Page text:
Today the music dies on 92.7 FM when the signal formerly owned by Island-centric WMVY will pass to WBUR, a Boston-based National Public Radio station.
Those of us accustomed to filling our homes, our offices and especially our cars with the eclectic blues-folk-rock sounds of WMVY will have some adjusting to do. Thanks to generous listeners, MVY will live on for at least another year online, a concept that seems less foreign with each passing day. Last year, twenty-nine per cent of people aged twelve and older listened to radio online each week, according to the ratings agency Arbitron which has been tracking this trend with Edison Research since 1998. And that figure has been growing at a rate of thirty per cent a year.
But more than easy access to a familiar music station, what the Island mourns is the loss of something distinctly home-grown. Does any place love local more than Martha’s Vineyard? While the rest of the country seems to have long since resigned itself to media consolidation, megastores and fast food franchises, the appearance of Starbucks cups on-Island can still trigger heated debate.
As fans of public radio, we welcome WBUR, using the call letters here of WBUA, to the local dial even as some wonder whether getting another strong NPR signal on-Island isn’t a surfeit of riches. The Vineyard is already well served by WCAI, based in Woods Hole and an arm of WGBH in Boston, which includes a layer of local programming, including Mindy Todd’s weekday public affairs show and audio essays contributed by the Vineyard’s Shelley Christiansen.
For the moment, WBUR plans the same programming it offers elsewhere via a stronger, crisper signal for listeners on the Vineyard and nearby. There will be some duplication of national programming with WCAI, but the new signal will also bring WBUR’s own distinctive news and information shows, including On Point with Tom Ashbrook and Radio Boston.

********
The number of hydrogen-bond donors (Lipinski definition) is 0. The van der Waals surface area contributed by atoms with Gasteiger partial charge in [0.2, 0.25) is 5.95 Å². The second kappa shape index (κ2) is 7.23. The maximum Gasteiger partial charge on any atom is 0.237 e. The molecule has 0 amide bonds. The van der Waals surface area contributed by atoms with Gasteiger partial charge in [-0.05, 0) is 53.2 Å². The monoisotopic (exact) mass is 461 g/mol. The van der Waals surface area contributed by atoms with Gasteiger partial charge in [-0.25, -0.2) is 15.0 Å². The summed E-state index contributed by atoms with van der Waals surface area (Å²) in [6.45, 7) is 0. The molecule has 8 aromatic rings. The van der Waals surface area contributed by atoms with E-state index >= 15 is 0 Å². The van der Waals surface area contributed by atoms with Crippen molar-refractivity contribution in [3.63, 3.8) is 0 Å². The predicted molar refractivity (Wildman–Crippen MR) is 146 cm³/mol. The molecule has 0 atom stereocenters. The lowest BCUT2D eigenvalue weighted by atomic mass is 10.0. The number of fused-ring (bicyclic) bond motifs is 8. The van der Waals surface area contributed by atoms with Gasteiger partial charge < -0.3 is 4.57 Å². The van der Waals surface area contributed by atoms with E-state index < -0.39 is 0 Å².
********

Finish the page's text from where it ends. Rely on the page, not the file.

As time goes on, we hope WBUA will find ways to offer something more particular for the Vineyard. A modest effort might allocate a weekend hour or late-night slot for an Island public affairs program. Or even give a microphone to Island authors, musicians and artists.
Since the federal government began regulating the broadcast industry, it has broadly recognized that the airwaves belong to the public and station owners were merely custodians of the public trust. Over the years, market-based deregulation and consolidation have diluted that mission and yielded less local programming.
WBUR made a smart business decision when it learned that WMVY was for sale, and that is something to applaud.
Now WBUA has an opportunity to provide something new for the Vineyard, and we look forward to seeing how it interprets its mission in the years ahead.